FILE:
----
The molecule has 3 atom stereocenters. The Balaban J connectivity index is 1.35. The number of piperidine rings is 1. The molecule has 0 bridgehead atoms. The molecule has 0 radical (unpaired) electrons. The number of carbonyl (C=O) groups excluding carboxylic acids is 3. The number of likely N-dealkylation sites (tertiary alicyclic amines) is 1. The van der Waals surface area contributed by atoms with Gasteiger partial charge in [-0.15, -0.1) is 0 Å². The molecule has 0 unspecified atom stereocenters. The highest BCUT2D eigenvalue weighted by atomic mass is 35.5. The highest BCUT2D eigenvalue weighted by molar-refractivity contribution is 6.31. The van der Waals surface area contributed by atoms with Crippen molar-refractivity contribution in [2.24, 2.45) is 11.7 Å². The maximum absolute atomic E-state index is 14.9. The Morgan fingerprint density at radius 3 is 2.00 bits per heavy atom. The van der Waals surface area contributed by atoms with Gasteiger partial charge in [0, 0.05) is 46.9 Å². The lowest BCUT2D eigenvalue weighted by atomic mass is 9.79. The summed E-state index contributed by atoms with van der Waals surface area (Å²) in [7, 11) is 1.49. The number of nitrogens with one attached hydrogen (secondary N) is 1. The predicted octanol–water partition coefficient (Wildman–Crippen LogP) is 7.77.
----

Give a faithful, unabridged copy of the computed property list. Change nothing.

The molecule has 3 atom stereocenters. The Balaban J connectivity index is 1.35. The number of piperidine rings is 1. The molecule has 0 bridgehead atoms. The molecule has 0 radical (unpaired) electrons. The number of carbonyl (C=O) groups excluding carboxylic acids is 3. The number of likely N-dealkylation sites (tertiary alicyclic amines) is 1. The van der Waals surface area contributed by atoms with Gasteiger partial charge in [-0.15, -0.1) is 0 Å². The molecule has 0 unspecified atom stereocenters. The highest BCUT2D eigenvalue weighted by atomic mass is 35.5. The highest BCUT2D eigenvalue weighted by molar-refractivity contribution is 6.31. The van der Waals surface area contributed by atoms with Crippen molar-refractivity contribution in [2.24, 2.45) is 11.7 Å². The maximum absolute atomic E-state index is 14.9. The Morgan fingerprint density at radius 3 is 2.00 bits per heavy atom. The van der Waals surface area contributed by atoms with Gasteiger partial charge in [0, 0.05) is 46.9 Å². The lowest BCUT2D eigenvalue weighted by atomic mass is 9.79. The summed E-state index contributed by atoms with van der Waals surface area (Å²) in [7, 11) is 1.49. The number of nitrogens with one attached hydrogen (secondary N) is 1. The predicted octanol–water partition coefficient (Wildman–Crippen LogP) is 7.77.